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The 1855 Bordeaux Classification Explained

The 1855 Bordeaux Classification Explained

The 1855 Bordeaux Classification stands as the single most important and famous classification of any wine region in the world. Explore our Bordeaux portfolio.

All Bordeaux wine was once sold simply as ‘Bordeaux’, but in the second half of the 1600s individual properties and regions began to emerge and discerning customers were able to identify and choose which vineyards or districts they preferred.

Lafite, Latour, Margaux and Haut Brion were the first names to gain recognition and, as buyers began to look for other wines from the same areas, what we know today as ‘Second Growths’ also began to gain a following.

All Bordeaux wine was once sold simply as ‘Bordeaux’

In 1725 specific appellation boundaries were drawn up and wine began to be sold on the basis of where the grapes used to make it were grown. Understanding of the differences between the wines and wineries of each commune continued to grow. 

Bordeaux -- and the Medoc in particular -- consolidated itself as a place of wealth and privilege. Grand castles were built or rebuilt and their owners, often with royal blood, introduced the wines to fellow aristocrats around the world. 

wine began to be sold on the basis of where the grapes used to make it were grown
Jeremy Parham, Langton’s General Manager and Florian Thoelke, Langton’s Senior Buyer

Jeremy Parham, Langton’s General Manager and Florian Thoelke, Langton’s Senior Buyerat Angelus

In 1855 the Exposition Universelle de Paris put the best of France on display for the rest of the world and Emperor Napoleon III asked Bordeaux authorities for a classification that would guide visitors to the best wines of the now-famous region.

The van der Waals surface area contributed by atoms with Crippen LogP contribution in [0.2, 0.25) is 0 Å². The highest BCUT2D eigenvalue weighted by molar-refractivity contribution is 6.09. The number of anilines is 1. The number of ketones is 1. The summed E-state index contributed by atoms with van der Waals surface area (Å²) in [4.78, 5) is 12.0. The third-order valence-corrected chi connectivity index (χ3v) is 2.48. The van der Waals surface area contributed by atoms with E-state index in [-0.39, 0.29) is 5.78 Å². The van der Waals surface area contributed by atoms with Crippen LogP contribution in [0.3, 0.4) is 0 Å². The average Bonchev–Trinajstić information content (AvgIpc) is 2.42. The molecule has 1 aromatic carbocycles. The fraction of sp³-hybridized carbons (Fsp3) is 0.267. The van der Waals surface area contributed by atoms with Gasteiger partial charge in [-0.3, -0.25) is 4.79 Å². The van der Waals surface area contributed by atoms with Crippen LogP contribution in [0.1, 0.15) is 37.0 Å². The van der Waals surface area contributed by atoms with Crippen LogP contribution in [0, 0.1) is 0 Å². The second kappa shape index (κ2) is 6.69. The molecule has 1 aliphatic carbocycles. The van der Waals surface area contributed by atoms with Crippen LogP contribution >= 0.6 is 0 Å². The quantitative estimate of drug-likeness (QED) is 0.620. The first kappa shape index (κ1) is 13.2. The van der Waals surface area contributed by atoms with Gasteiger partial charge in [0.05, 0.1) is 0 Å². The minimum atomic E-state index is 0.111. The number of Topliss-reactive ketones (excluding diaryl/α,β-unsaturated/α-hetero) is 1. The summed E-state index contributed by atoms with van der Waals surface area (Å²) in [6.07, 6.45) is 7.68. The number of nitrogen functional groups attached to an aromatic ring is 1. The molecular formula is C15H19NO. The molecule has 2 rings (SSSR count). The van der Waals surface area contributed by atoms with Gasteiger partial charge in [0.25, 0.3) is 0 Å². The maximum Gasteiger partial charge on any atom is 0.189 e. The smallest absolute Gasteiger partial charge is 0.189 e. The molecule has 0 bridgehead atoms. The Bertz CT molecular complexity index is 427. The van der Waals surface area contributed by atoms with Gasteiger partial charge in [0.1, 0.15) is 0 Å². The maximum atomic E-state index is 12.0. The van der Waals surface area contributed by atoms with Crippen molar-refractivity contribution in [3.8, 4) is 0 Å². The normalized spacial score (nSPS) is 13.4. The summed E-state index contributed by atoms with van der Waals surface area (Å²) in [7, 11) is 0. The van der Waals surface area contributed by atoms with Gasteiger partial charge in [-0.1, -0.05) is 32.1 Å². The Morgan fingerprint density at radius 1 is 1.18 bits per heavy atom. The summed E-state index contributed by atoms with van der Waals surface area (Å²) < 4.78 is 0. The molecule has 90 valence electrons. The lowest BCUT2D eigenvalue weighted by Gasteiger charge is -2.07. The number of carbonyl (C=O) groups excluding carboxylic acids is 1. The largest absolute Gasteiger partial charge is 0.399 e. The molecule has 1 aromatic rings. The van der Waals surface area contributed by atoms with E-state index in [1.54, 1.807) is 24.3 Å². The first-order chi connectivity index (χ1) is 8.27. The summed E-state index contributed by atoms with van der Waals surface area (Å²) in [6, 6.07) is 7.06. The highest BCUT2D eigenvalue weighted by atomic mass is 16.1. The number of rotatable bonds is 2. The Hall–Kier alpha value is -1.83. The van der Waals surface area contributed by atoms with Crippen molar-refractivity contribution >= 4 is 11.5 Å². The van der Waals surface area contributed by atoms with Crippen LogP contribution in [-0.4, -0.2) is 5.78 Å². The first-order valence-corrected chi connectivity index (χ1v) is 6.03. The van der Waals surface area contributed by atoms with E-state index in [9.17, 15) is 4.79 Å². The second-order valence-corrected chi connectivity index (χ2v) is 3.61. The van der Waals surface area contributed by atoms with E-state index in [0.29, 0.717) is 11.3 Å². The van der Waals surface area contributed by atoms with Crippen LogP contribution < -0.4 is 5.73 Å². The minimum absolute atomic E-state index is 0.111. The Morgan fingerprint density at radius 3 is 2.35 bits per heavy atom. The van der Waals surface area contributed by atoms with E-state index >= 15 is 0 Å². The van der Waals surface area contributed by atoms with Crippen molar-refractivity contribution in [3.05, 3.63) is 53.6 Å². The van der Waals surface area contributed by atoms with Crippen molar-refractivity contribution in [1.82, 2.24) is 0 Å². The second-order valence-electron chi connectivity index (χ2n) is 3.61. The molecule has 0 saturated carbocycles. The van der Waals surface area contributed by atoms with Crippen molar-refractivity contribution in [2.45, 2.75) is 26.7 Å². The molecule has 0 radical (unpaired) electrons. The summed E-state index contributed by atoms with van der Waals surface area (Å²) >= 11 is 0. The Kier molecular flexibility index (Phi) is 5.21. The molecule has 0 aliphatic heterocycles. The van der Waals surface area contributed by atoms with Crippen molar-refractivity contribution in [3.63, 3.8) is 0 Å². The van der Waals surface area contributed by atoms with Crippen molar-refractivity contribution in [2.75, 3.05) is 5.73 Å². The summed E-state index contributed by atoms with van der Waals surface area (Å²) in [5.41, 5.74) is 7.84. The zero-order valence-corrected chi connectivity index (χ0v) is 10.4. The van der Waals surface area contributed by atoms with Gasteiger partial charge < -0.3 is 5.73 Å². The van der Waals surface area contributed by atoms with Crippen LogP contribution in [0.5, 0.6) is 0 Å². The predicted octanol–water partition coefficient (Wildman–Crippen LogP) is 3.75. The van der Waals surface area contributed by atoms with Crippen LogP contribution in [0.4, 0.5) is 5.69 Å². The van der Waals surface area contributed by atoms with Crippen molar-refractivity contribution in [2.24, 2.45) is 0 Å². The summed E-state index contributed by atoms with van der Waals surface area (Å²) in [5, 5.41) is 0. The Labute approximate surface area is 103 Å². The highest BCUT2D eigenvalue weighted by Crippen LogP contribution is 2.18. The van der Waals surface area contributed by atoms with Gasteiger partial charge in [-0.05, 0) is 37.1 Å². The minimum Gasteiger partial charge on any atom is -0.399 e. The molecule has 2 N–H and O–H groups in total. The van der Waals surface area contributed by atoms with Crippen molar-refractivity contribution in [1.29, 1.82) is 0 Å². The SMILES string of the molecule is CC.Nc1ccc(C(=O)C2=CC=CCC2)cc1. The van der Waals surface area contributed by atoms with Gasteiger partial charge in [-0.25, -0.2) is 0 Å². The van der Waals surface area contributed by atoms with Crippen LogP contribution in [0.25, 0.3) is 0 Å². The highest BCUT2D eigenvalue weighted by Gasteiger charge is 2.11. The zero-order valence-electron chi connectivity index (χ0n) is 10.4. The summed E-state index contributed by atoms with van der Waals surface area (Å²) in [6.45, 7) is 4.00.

In just two weeks, a group of the top negociants and brokers came up with a ranking of wines in five categories based on prices paid for grapes over the previous 40 years. The higher and more consistent the prices, the higher the position in the Classification. 

Remarkably, more than one-and-a-half centuries later, the 1855 Classification has largely stood the test of time. 

‘The 1855 Classification is an enduring trust-mark of the Bordeaux fine wine scene. As the most powerful instrument in building Bordeaux’s fine wine narrative for over 150 years, it has enabled an aristocracy of wine that has survived the political discourse of France. In many respects, it defies the revolutionary promise of liberté, egalité, fraternité (freedom, equality, fraternity).’ 

Andrew Caillard MW, Langton’s

One winery, Château Cantemerle, was added in 1856 after it was omitted by mistake from the original list, and inevitably some properties have consolidated, been divided, or changed their names. The one significant change came in 1973 when Château Mouton Rothschild was elevated to First Growth, a long-deserved promotion from the second tier.

There are long-running debates about properties that might -- or might not -- be added, promoted, demoted or deleted, but these arguments are largely by-play. The 1855 Bordeaux Classification stands as the single most important and famous classification of any wine region in the world. 

Bordeaux

The Classification in fact confirmed conventions established over the previous 150 years. The first estates to gain independent attention had been Lafite, Latour, Margaux and Haut Brion. The next step was recognition of particular appellations. Buyers wanted -- and negociants had begun to sell -- wines identified as being from the communes of Pauillac, Margaux, Saint Julien, Saint Estephe and Graves (Pessac-Léognan).  

The owner of Chateau Haut Brion, for example, had already taken matters into his own hands when in 1660 he opened a tavern in London serving only his wine. ‘Here we drank a sort of French wine, called Ho Bryan, that hath a good and most particular taste that I never met with’, said Samuel Pepys in a diary entry of April 10, 1663. 

Today, as ever, it is the consumer who sets prices. Two examples: Pontet Canet, a Fifth Growth, costs as much as most Second Growths; and Palmer, a Third Growth, is more expensive than most Second Growths. There is also an unofficial listing of the top-performing Second (and lower) Growths known as the ‘Super-Seconds’. 

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